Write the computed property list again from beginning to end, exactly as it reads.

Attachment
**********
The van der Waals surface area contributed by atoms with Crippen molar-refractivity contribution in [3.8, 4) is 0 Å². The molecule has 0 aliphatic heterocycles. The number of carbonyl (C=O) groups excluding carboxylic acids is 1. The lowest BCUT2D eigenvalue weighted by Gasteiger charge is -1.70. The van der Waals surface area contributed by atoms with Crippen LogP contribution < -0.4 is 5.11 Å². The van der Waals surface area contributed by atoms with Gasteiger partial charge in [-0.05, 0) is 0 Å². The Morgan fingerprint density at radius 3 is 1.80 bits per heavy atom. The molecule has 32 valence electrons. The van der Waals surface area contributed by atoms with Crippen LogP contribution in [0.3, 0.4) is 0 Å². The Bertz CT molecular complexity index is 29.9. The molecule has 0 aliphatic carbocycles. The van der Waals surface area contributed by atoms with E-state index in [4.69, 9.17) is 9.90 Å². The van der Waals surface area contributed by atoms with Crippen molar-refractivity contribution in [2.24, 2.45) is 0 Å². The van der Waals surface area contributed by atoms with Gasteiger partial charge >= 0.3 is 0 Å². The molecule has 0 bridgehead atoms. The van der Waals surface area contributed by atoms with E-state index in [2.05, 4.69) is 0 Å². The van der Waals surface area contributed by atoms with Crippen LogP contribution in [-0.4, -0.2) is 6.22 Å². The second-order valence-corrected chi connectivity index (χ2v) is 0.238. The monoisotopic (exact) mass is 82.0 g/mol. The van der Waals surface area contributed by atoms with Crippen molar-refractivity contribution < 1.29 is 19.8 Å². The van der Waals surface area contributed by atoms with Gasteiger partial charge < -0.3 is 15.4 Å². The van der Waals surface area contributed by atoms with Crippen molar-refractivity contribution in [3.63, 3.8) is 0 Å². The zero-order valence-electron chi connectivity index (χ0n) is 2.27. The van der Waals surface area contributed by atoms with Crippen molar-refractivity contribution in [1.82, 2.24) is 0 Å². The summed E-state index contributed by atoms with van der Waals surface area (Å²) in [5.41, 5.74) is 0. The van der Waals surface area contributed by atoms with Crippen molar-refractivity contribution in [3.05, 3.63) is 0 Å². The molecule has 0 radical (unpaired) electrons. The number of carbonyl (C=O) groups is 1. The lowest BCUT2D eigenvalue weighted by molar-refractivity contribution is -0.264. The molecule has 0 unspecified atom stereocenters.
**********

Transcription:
The van der Waals surface area contributed by atoms with Crippen molar-refractivity contribution in [3.8, 4) is 0 Å². The molecule has 0 aliphatic heterocycles. The number of carbonyl (C=O) groups excluding carboxylic acids is 1. The lowest BCUT2D eigenvalue weighted by Gasteiger charge is -1.70. The van der Waals surface area contributed by atoms with Crippen LogP contribution < -0.4 is 5.11 Å². The van der Waals surface area contributed by atoms with Gasteiger partial charge in [-0.05, 0) is 0 Å². The Morgan fingerprint density at radius 3 is 1.80 bits per heavy atom. The molecule has 32 valence electrons. The van der Waals surface area contributed by atoms with Crippen LogP contribution in [0.3, 0.4) is 0 Å². The Bertz CT molecular complexity index is 29.9. The molecule has 0 aliphatic carbocycles. The van der Waals surface area contributed by atoms with E-state index in [4.69, 9.17) is 9.90 Å². The van der Waals surface area contributed by atoms with Crippen molar-refractivity contribution in [2.24, 2.45) is 0 Å². The van der Waals surface area contributed by atoms with Gasteiger partial charge >= 0.3 is 0 Å². The molecule has 0 bridgehead atoms. The van der Waals surface area contributed by atoms with E-state index in [2.05, 4.69) is 0 Å². The van der Waals surface area contributed by atoms with Crippen LogP contribution in [-0.4, -0.2) is 6.22 Å². The second-order valence-corrected chi connectivity index (χ2v) is 0.238. The monoisotopic (exact) mass is 82.0 g/mol. The van der Waals surface area contributed by atoms with Crippen molar-refractivity contribution < 1.29 is 19.8 Å². The van der Waals surface area contributed by atoms with Gasteiger partial charge < -0.3 is 15.4 Å². The van der Waals surface area contributed by atoms with Crippen molar-refractivity contribution in [3.63, 3.8) is 0 Å². The zero-order valence-electron chi connectivity index (χ0n) is 2.27. The van der Waals surface area contributed by atoms with Crippen molar-refractivity contribution in [1.82, 2.24) is 0 Å². The summed E-state index contributed by atoms with van der Waals surface area (Å²) in [5.41, 5.74) is 0. The van der Waals surface area contributed by atoms with Crippen molar-refractivity contribution in [3.05, 3.63) is 0 Å². The molecule has 0 radical (unpaired) electrons. The number of carbonyl (C=O) groups is 1. The lowest BCUT2D eigenvalue weighted by molar-refractivity contribution is -0.264. The molecule has 0 unspecified atom stereocenters.